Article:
Vice’s The Creators Project just spoke with Fessenden about the history behind and process of co-writing (with GEP pal Graham Reznick) a 10,000 page script for the PS4 game UNTIL DAWN.
Inside Until Dawn’s 10,000-Page Video Game Script
by Giaco Furino
The horror video game Until Dawn, which released at the end of the August for Playstation 4, is garnering lots of positive reviews and excitement in the community. VICE Gaming calls it the “Sleeper Slasher Hit of the Summer,” and YouTube names it the most-streamed video game of the month on their service. The game is being lauded for its impressive facial motion capture but specific attention is being paid to its sprawling, branching storyline.
The game follows a familiar horror movie conceit: eight friends go to a remote mountain getaway and soon realize they might not be alone. The twist with this game? The story is massive, and every choice a player makes impacts events later on in the game through a mechanic called, appropriately, the “butterfly effect.” So, what does it take to write such a big script? To get an idea, The Creators Project talks to Larry Fessenden, writer, director, actor and head of the indie horror production company Glass Eye Pix who, with writing partner Graham Reznick, crafted the story for Supermassive Games.
“I was interviewed by the company Supermassive because they heard about Glass Eye Pix and the kind of movies we make, and there are some themes in the game that overlap my interests so they asked me to have a meeting,” Fessenden explains. “When it was time to submit a spec script, I called Graham Reznick. Graham and I had been writing scripts together for a while and we really had a good flow. And also Graham was a gamer, and I wanted to bring on somebody who had a sense and a love of the genre. I’d never played a video game before.”
So, how long is the script for Until Dawn? “There’s an Easter Egg in the game that’s called ‘1000 pages’ and Graham and I were laughing about that, because all in all it ended up being around 10,000 pages that we wrote. That number’s derived from the fact that we wrote the game twice, once for Playstation 3, and once for Playstation 4.”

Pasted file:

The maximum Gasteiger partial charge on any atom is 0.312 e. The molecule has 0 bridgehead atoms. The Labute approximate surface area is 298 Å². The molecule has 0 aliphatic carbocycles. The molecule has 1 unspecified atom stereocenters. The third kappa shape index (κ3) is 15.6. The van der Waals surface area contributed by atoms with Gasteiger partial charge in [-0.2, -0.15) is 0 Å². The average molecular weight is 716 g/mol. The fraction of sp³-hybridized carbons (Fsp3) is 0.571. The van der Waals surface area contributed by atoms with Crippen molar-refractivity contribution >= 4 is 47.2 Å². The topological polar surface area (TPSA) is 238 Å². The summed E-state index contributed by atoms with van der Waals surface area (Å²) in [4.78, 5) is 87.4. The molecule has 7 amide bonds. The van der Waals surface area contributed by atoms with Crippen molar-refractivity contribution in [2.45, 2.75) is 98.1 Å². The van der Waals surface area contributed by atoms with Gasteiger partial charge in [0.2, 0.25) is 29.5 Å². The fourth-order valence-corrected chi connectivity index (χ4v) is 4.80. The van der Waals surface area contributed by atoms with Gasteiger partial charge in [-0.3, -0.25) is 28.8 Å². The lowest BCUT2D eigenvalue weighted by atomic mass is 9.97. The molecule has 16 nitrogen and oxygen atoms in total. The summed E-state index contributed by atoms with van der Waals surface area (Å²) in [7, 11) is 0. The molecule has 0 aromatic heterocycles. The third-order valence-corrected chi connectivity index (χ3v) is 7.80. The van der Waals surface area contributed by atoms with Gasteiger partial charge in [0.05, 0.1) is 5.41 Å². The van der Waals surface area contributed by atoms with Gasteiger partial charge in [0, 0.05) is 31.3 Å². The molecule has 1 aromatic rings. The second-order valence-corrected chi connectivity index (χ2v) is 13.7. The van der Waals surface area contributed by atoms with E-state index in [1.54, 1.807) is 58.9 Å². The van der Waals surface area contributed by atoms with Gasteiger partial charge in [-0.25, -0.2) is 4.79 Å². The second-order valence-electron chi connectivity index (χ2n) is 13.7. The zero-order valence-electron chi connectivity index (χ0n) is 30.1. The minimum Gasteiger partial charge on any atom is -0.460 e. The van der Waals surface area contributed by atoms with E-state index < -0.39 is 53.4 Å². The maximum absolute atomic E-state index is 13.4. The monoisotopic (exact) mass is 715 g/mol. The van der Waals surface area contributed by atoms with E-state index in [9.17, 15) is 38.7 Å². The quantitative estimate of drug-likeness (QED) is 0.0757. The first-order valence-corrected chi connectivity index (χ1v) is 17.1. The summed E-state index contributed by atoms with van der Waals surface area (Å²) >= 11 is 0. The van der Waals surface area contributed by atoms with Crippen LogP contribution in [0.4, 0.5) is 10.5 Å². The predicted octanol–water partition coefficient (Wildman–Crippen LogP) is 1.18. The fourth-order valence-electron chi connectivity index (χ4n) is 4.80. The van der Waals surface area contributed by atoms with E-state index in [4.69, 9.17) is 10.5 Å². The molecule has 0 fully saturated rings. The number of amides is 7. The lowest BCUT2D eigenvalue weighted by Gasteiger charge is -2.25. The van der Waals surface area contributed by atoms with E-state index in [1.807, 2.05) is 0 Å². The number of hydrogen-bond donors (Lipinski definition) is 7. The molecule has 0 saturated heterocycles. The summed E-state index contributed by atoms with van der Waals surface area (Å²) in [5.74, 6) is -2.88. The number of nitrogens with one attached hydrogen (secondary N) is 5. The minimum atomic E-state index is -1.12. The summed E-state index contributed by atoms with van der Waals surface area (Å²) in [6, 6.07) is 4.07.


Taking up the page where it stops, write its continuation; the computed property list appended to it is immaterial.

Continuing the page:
News of the game originally made waves when it was announced as a title for an older gaming system, the aforementioned Playstation 3. But Fessenden explains that, after the original script was written, “They had the inspiration to try and up the ante, and move it to a more sophisticated gaming tool. There are much more detailed performances because the motion-capture technology is improved.”
The bulk of the original plot, Fessenden describes, was created by Supermassive, “and then they would work with their game designers to make sure that the branching patterns would work. So we would get a blueprint, and that’s where Graham and I would refine the characters. Honestly, the whole thing was checks and balances. I would check Graham, Graham would check me, and we would check what they sent to us. So it was really a collaborative effort between all of us.”
It makes one wonder, how do you even approach a project this large? “Once we would get these blueprints for a chapter, we would split it up. We’d say ‘You write the first half, I’ll write the second half.’ And then we would Skype each other and read each other’s work. So what you’re hearing at the end has really been combed over by both of us. And then we’d submit it back and they would have notes, based on technical things. So it was a very, very organic back-and-forth.”
Fessenden seems intrigued by the narrative differences between a horror film and this branching horror video game. “There’s a very specific approach when you’re doing a story like this. In a narrative film, you’re putting the perspective of the character out there and you’re saying ‘The character makes this choice and that leads to this unfortunate end.’ There’s a moral implication, and that’s a filmmaker or an author saying ‘This is how I see the world.’ And the audience walks out with a sense of that, with a message to contemplate. That’s very different from inviting the audience to write the script with you. Or to tell the story, and make those choices. It’s a different thing. It’s not as presentational, it’s invitational.”
When we ask how Fessenden feels about this level of audience participation, he raises a great point, “I mean… a lot of people watch horror movies that way. They yell at the screen ‘Don’t go into the basement!’ And now they have the opportunity to make those decisions for the characters.” And he’s right, instead of yelling “don’t go into the basement!” Players finally have the control to turn that character around and shoo them out the front door. Let’s just hope there isn’t something worse waiting on the lawn.